- In the face of Richard Clarke's well-documented testimony
to the 9/11 commission yesterday, the White House is continuing to say
that it made counterterrorism its top priority upon coming into office
in January 2001. White House spokesman Scott McClellan, echoing similar
comments from top Administration officials, said that "this Administration
made going after Al Qaida a top priority from very early on" in the
face of increased terror warnings before 9/11. But, according to the
public record, the Administration made counterterrorism such a "top
priority" that it never once convened its task force on counterterrorism
before 9/11, attempted to downgrade counterterrorism at the Justice Department,
and held only two out of more than one hundred national security meetings
on the issue of terrorism. Meanwhile, the White House was cutting key counterterrorism
programs -- Bush himself admitted that he "didn't feel the sense of
urgency" about terrorism before 9/11.
- According to the Washington Post, President Bush and
Vice President Cheney never once convened the counterterrorism task force
that was established in May 2001 -- despite repeated warnings that Al
Qaida could be planning to hijack airplanes and use them as missiles. This
negligence came at roughly the same time that the Vice President held at
least 10 meetings of his Energy Task Force and attended at least six
meetings with Enron executives.
- Similarly, Newsweek reported that internal government
documents show that, before 9/11, the Bush Administration moved to "de-emphasize"
counterterrorism. When the "FBI officials sought to add hundreds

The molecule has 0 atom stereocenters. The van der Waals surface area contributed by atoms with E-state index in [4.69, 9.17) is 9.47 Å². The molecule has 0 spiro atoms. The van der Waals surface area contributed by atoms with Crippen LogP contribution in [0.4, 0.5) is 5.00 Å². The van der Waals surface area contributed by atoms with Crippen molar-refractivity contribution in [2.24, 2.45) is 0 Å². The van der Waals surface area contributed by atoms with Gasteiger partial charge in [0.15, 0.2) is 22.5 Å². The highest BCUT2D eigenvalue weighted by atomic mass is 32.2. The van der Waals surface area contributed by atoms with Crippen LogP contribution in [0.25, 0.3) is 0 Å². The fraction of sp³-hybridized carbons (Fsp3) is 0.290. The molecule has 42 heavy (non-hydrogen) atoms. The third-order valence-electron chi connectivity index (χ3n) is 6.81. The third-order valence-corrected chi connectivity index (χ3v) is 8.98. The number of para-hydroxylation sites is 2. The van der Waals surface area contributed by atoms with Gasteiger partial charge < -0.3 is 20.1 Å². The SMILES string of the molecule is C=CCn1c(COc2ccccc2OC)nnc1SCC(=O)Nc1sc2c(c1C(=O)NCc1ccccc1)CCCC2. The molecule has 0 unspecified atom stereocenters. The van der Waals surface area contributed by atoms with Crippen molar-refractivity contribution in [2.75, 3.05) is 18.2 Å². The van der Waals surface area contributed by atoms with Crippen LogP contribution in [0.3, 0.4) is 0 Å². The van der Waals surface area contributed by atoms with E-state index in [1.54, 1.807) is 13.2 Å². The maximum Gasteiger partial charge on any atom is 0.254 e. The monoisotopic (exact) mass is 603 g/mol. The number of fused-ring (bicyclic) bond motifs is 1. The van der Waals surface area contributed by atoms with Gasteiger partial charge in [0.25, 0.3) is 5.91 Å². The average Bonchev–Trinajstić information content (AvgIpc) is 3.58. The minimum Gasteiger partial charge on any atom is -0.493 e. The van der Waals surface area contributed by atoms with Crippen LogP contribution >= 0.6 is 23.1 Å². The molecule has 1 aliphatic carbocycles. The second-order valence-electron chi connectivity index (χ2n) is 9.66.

more counterintelligence agents" to deal with the problem, "they
got shot down" by the White House.
- Additionally, the Associated Press reported in 2002 that
"President Bush's national security leadership met formally nearly
100 times in the months prior to the Sept. 11 attacks yet terrorism was
the topic during only two of those sessions." This is consistent with
evidence Clarke has presented showing that his January 2001 "urgent"
memo asking for a meeting of top officials on the imminent Al Qaida threat
was rejected for almost eight months. At the time, the White House said
that they simply "did not need to have a formal meeting to discuss
- Finally, the White House threatened to veto efforts putting
more money into counterterrorism, tried to cut funding for counterterrorism
grants, delayed arming the unmanned airplanes that had spotted
bin Laden in Afghanistan, and terminated "a highly classified program
to monitor Al Qaida suspects in the United States.
- 1. Press Briefing Scott McClellan, 03/22/2004.
- 2. The George W. Bush Presidency: An Early Assessment,
- 3. Statement by the President, 05/08/2001.
- 4. Process Used to Develop the National Energy Policy,
- US General Accounting Office.
- 5. "Cheney: We Met With Enron Execs", ABC News,
- 6. Freedom of Information Center, 05/27/2002.
- 7. "Clarke's Take On Terror", CBS News, 03/21/2004.
- 8. "White House Rebuttal to Clarke Interview",
- Washington Post, 03/22/2004.
- 9. Freedom of Information Center, 05/27/2002.
- 10. "FBI Budget Squeezed After 9/11", Washington
- 11. "Officials: U.S. missed chance to kill bin Laden",
- Helena Independent Record, 06/25/2003.
- 12. "In the Months Before 9/11, Justice Department
- Curtailed Highly Classified Program to Monitor Al
- Qaeda Suspects in the U.S.", PR Newswire, 03/21/2004.